While the above validation scheme is not the only way a system can be validated, it contains the necessary elements for validation of a water system. First, there must be data to support the SOP's. Second, there must be data demonstrating that the SOP's are valid and that the system is capable of consistently producing water that meets the desired specifications. Finally, there must be data to demonstrate that seasonal variations in the feedwater does not adversely affect the operation of the system of the water quality.

The last part of the validation is the compilation of the data, with any conclusions into the final report. The final validation report must be signed by the appropriate people responsible for the operation and quality assurance of the water system.

A typical problem that occurs is the failure of operating procedures to preclude contamination of the system with non-sterile air remaining in a pipe after drainage. In a system, as illustrated in Figure 1, a typical problem occurs when a washer or hose connection is flushed and then drained at the end of the operation. After draining, this valve (the second of the system) is closed. If on the next day or start-up of the operation the primary valve off of the circulating system is opened, then the non-sterile air remaining in the pipe after drainage would contaminate the system. The solution is to provide for operational procedures that provide for opening the secondary valve before the primary valve to flush the pipe prior to use.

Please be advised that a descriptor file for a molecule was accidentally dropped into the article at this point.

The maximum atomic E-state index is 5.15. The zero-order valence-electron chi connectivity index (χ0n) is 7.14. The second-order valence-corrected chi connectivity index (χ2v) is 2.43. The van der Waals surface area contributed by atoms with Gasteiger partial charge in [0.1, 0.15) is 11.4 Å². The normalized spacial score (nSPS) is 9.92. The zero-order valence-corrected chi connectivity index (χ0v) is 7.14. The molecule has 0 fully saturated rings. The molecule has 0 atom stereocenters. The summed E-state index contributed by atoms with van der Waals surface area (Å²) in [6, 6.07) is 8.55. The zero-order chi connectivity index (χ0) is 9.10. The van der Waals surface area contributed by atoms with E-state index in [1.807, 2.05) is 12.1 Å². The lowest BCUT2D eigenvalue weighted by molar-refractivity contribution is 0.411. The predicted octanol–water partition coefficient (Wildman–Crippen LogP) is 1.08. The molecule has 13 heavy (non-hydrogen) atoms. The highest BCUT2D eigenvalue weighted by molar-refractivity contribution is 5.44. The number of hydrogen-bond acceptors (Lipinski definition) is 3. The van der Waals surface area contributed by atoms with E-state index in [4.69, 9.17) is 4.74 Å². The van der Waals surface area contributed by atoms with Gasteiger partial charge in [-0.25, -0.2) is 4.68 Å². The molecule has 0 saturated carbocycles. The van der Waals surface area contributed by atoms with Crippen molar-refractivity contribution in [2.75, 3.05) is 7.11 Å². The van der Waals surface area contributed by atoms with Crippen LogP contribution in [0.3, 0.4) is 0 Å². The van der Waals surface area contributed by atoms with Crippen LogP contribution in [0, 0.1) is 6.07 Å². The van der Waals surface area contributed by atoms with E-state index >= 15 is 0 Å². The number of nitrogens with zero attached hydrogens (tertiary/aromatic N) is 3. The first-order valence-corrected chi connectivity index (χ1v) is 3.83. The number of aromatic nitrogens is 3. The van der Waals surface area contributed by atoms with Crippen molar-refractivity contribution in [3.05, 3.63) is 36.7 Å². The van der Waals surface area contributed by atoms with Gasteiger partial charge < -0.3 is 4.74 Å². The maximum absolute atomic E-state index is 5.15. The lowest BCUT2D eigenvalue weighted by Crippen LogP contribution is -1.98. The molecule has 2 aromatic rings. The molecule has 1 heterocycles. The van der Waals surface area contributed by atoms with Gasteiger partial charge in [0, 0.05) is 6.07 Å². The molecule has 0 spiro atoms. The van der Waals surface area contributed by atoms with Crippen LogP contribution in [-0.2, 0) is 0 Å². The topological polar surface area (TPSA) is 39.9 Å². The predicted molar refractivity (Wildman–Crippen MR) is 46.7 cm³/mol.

Another major consideration in the validation of high purity water systems is the acceptance criteria. Consistent results throughout the system over a period of time constitute the primary element.


Water For Injection Systems

Regarding microbiological results, for Water for Injection, it is expected that they be essentially sterile. Since sampling frequently is performed in non-sterile areas and is not truly aseptic, occasional low level counts due to sampling errors may occur. Agency policy, is that less than 10 CFU/100ml is an acceptable action limit. None of the limits for water are pass/fail limits. All limits are action limits. When action limits are exceeded the firm must investigate the cause of the problem, take action to correct the problem and assess the impact of the microbial contamination of products manufactured with the water and document the results of their investigation.